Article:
Antigone Analysis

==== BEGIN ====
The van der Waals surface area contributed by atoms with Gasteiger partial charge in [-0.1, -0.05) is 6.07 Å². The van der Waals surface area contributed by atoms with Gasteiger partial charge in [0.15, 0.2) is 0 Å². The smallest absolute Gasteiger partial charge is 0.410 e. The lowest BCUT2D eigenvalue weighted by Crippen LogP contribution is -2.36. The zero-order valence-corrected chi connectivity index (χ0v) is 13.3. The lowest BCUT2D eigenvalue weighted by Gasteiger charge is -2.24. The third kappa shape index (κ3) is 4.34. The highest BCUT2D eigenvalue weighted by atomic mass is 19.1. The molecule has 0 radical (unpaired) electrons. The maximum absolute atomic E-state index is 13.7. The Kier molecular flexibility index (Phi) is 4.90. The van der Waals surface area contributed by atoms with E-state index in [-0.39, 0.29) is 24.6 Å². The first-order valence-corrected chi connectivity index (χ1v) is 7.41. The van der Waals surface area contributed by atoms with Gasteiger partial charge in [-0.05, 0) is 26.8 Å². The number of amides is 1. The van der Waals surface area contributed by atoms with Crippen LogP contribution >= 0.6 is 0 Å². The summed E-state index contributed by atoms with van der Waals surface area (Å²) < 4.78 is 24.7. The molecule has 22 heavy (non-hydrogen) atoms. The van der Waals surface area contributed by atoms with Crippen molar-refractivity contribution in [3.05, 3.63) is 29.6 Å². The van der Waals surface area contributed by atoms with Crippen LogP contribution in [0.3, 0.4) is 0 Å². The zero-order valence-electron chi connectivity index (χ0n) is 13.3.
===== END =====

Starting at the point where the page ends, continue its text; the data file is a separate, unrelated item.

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Harmony Blankenship Mrs. Malone English 1210 16, April 2012 Antigone Analysis The play Antigone is a Greek Tragedy written by Sophocles in 405 BC. The two main characters are Creon and Antigone. The main conflict of the drama is between Antigone and Creon. Creon is the tragic hero and antagonist in the conflict. Due to Creon’s tragic flaw and destructive pride, he suffered at the hands of the angry Gods. According to Aristotle, a tragedy “arouses pity and fear in the audience so that they may be cleansed of these unsettling emotions.” Dr. Larry A. Brown, a professor of theater, says a tragedy “examines the major questions of human existence. Why are we here? How can we know the will of the gods? What meaning does life have in the face of death?”(Brown, para 1). In tragedies people’s morals are often tested by the gods. The gods control the fates of the people, and the people try to interpret the will of the gods. According to Brown, “The dramatist depicts incidents which arouse pity and fear for the protagonist [Antigone], then during the course of the action, he resolves the major conflicts, bringing the plot to a logic and foreseeable conclusion (Brown, para 5). The tragic hero in Antigone is Creon. Tragic heroes are not all good and not all bad. Creon suffers a great deal due to his tragic flaw and destructive pride. Creon believes the gods make him suffer the loss of his wife and son as punishment for his pride. He cries to the gods “Oh the dread, I shudder with dread! Why not kill me too? – run me through with a good sharp sword? Oh god, the misery, anguish – I, I’m churning with it, going under” (1432 – 1436). He would rather die himself than to feel the loss of his family. However, Creon must suffer his fate. As he mourns the bodies of his wife and son laid out on their piers he said “Whatever I touch goes wrong – once more

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